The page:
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Revolutionary inventions from the year you were born

  • Revolutionary inventions from the year you were born

    Over the past 100 years, inventions and discoveries have made life safer and healthier. Medical breakthroughs have given diabetics insulin, created the artificial heart, and made blood banks possible. The discovery of penicillin led to modern antibiotics, and vaccines have eradicated polio.

    Some inventions have helped the world connect and fundamentally changed all aspects of people's personal and work lives. Technological advances in the 1960s gave rise to the modern internet, which gave the world websites and email addresses. Steve Jobs changed everything when he unveiled the iPhone in 2007, putting a computer and a camera in just about everyone's pocket.

    Some inventions just made things a little easier. People can save time by heating their food in the microwave, and Band-Aids keep cuts clean. At the home or office, Post-it notes and Scotch tape can come in handy. Still others promised to change our everyday lives but fell short: Within two decades, Segway went from the future of personal transport in 2001 to its announcement in June 2020 that it would cease production by July 15.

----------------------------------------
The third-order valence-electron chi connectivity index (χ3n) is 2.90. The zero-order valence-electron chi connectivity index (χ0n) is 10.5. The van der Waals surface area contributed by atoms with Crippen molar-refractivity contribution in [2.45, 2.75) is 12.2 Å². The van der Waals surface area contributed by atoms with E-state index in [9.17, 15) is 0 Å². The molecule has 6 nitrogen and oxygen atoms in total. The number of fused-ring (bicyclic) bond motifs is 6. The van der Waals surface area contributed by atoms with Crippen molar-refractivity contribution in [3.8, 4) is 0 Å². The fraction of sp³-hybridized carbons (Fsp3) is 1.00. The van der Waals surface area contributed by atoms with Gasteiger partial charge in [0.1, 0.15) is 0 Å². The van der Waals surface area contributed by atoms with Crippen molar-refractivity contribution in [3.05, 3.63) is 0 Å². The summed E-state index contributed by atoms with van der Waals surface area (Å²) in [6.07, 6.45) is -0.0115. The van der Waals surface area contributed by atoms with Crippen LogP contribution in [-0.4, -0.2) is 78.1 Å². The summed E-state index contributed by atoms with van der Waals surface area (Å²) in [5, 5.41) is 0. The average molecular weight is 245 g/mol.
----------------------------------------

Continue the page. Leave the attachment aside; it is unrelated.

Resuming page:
Depending on your birth year, you may have lived through the creation of many of these iconic items, and it is only you who can confirm or deny which inventions were the best thing since sliced bread (1929). For those born in the last 20 to 30 years, you can recall several passed-down stories from your parents and grandparents—perhaps those of visual significance, such as when the color television, contact lenses, and polaroid camera emerged and left a vast cultural footprint. 

    As with most of human history, many of the best inventions are simply the byproduct of improving upon old ideas; the pinnacle of fully fleshed-out designs. There is no DVD player without the VCR forebear. No iPod without the Walkman. No augmented or virtual reality video game systems without its ancestors in the first gaming consoles.

    To find some of the most interesting inventions of the last century, Stacker scoured news reports and patents. Click through to find brilliant inventions from the year you were born.

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  • 1919: Pop-up toaster

    Scotland's Alan MacMasters invented an electric toaster in 1893. The first toasters didn't heat both sides at once, requiring people to flip the bread. Almost three decades later, Charles Strite made breakfast a little easier and created the modern pop-up toaster.

  • 1920: Band-Aid

    Earle and Josephine Dickson created the first adhesive bandage in 1920. The two took the idea to Johnson & Johnson, where Earle was a cotton buyer. Their invention became trademarked as Band-Aid. The company now makes a liquid sealant and some come pre-treated with antibiotics.

  • 1921: Polygraph